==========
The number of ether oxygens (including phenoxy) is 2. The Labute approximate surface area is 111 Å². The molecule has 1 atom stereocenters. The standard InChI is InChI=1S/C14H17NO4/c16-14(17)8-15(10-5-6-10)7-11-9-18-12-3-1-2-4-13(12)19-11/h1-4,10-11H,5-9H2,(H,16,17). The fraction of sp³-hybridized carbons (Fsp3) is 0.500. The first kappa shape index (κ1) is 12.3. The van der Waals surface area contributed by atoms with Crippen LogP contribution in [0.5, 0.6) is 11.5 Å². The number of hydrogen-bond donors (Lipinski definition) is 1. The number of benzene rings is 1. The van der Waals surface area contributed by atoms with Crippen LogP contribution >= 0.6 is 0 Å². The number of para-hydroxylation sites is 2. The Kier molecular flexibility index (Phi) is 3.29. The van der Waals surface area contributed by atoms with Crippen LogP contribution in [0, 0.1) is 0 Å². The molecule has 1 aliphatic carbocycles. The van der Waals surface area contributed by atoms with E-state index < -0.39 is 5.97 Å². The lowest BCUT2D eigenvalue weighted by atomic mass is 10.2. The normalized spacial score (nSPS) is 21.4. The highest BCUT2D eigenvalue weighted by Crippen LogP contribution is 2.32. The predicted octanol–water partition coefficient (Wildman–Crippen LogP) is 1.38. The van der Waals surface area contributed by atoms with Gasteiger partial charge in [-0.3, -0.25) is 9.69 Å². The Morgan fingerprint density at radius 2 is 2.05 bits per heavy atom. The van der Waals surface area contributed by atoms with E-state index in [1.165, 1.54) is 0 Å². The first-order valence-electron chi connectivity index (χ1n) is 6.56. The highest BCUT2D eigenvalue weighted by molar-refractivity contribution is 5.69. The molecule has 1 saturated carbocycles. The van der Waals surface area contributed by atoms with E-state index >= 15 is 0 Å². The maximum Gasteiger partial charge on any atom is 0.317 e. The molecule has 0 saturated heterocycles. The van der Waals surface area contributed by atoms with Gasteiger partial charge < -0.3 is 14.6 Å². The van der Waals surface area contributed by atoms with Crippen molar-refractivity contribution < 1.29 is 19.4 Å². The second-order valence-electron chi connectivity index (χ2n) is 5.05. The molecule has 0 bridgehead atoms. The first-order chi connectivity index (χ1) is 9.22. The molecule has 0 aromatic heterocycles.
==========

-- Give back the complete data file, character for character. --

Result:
The number of ether oxygens (including phenoxy) is 2. The Labute approximate surface area is 111 Å². The molecule has 1 atom stereocenters. The standard InChI is InChI=1S/C14H17NO4/c16-14(17)8-15(10-5-6-10)7-11-9-18-12-3-1-2-4-13(12)19-11/h1-4,10-11H,5-9H2,(H,16,17). The fraction of sp³-hybridized carbons (Fsp3) is 0.500. The first kappa shape index (κ1) is 12.3. The van der Waals surface area contributed by atoms with Crippen LogP contribution in [0.5, 0.6) is 11.5 Å². The number of hydrogen-bond donors (Lipinski definition) is 1. The number of benzene rings is 1. The van der Waals surface area contributed by atoms with Crippen LogP contribution >= 0.6 is 0 Å². The number of para-hydroxylation sites is 2. The Kier molecular flexibility index (Phi) is 3.29. The van der Waals surface area contributed by atoms with Crippen LogP contribution in [0, 0.1) is 0 Å². The molecule has 1 aliphatic carbocycles. The van der Waals surface area contributed by atoms with E-state index < -0.39 is 5.97 Å². The lowest BCUT2D eigenvalue weighted by atomic mass is 10.2. The normalized spacial score (nSPS) is 21.4. The highest BCUT2D eigenvalue weighted by Crippen LogP contribution is 2.32. The predicted octanol–water partition coefficient (Wildman–Crippen LogP) is 1.38. The van der Waals surface area contributed by atoms with Gasteiger partial charge in [-0.3, -0.25) is 9.69 Å². The Morgan fingerprint density at radius 2 is 2.05 bits per heavy atom. The van der Waals surface area contributed by atoms with E-state index in [1.165, 1.54) is 0 Å². The first-order valence-electron chi connectivity index (χ1n) is 6.56. The highest BCUT2D eigenvalue weighted by molar-refractivity contribution is 5.69. The molecule has 1 saturated carbocycles. The van der Waals surface area contributed by atoms with E-state index >= 15 is 0 Å². The maximum Gasteiger partial charge on any atom is 0.317 e. The molecule has 0 saturated heterocycles. The van der Waals surface area contributed by atoms with Gasteiger partial charge < -0.3 is 14.6 Å². The van der Waals surface area contributed by atoms with Crippen molar-refractivity contribution < 1.29 is 19.4 Å². The second-order valence-electron chi connectivity index (χ2n) is 5.05. The molecule has 0 bridgehead atoms. The first-order chi connectivity index (χ1) is 9.22. The molecule has 0 aromatic heterocycles.